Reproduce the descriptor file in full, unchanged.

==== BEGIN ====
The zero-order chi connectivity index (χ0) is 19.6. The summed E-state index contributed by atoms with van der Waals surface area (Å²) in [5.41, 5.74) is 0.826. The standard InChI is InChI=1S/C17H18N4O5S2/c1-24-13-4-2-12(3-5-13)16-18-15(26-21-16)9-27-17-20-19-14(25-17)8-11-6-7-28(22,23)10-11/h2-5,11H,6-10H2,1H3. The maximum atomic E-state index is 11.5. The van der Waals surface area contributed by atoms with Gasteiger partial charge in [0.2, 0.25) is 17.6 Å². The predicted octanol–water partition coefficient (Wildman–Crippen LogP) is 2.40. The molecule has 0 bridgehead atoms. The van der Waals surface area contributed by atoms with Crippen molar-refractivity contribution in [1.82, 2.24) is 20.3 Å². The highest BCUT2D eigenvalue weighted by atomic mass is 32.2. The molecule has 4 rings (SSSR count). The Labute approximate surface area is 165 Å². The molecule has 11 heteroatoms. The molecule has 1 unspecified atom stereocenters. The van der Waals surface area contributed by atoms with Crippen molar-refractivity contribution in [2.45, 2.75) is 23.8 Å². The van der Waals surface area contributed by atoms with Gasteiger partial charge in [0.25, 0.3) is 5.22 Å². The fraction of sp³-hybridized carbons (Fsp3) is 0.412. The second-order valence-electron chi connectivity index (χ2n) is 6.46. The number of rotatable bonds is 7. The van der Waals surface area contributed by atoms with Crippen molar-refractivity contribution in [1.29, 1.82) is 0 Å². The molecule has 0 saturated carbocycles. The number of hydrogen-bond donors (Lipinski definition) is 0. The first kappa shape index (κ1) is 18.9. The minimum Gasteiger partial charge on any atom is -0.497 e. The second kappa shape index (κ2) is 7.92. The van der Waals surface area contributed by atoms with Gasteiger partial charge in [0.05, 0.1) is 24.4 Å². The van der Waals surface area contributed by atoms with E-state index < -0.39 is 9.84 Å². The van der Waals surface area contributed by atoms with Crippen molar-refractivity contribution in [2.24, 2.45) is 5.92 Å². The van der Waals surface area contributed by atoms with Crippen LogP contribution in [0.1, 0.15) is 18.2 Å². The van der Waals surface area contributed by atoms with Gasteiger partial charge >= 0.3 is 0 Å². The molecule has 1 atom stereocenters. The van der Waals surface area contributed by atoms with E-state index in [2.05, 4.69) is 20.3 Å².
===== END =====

The zero-order chi connectivity index (χ0) is 19.6. The summed E-state index contributed by atoms with van der Waals surface area (Å²) in [5.41, 5.74) is 0.826. The standard InChI is InChI=1S/C17H18N4O5S2/c1-24-13-4-2-12(3-5-13)16-18-15(26-21-16)9-27-17-20-19-14(25-17)8-11-6-7-28(22,23)10-11/h2-5,11H,6-10H2,1H3. The maximum atomic E-state index is 11.5. The van der Waals surface area contributed by atoms with Gasteiger partial charge in [0.2, 0.25) is 17.6 Å². The predicted octanol–water partition coefficient (Wildman–Crippen LogP) is 2.40. The molecule has 0 bridgehead atoms. The van der Waals surface area contributed by atoms with Crippen molar-refractivity contribution in [1.82, 2.24) is 20.3 Å². The highest BCUT2D eigenvalue weighted by atomic mass is 32.2. The molecule has 4 rings (SSSR count). The Labute approximate surface area is 165 Å². The molecule has 11 heteroatoms. The molecule has 1 unspecified atom stereocenters. The van der Waals surface area contributed by atoms with Crippen molar-refractivity contribution in [2.45, 2.75) is 23.8 Å². The van der Waals surface area contributed by atoms with Gasteiger partial charge in [0.25, 0.3) is 5.22 Å². The fraction of sp³-hybridized carbons (Fsp3) is 0.412. The second-order valence-electron chi connectivity index (χ2n) is 6.46. The number of rotatable bonds is 7. The van der Waals surface area contributed by atoms with Crippen molar-refractivity contribution in [1.29, 1.82) is 0 Å². The molecule has 0 saturated carbocycles. The number of hydrogen-bond donors (Lipinski definition) is 0. The first kappa shape index (κ1) is 18.9. The minimum Gasteiger partial charge on any atom is -0.497 e. The second kappa shape index (κ2) is 7.92. The van der Waals surface area contributed by atoms with Gasteiger partial charge in [0.05, 0.1) is 24.4 Å². The van der Waals surface area contributed by atoms with E-state index < -0.39 is 9.84 Å². The van der Waals surface area contributed by atoms with Crippen molar-refractivity contribution in [2.24, 2.45) is 5.92 Å². The van der Waals surface area contributed by atoms with Crippen LogP contribution in [0.1, 0.15) is 18.2 Å². The van der Waals surface area contributed by atoms with Gasteiger partial charge >= 0.3 is 0 Å². The molecule has 1 atom stereocenters. The van der Waals surface area contributed by atoms with E-state index in [2.05, 4.69) is 20.3 Å².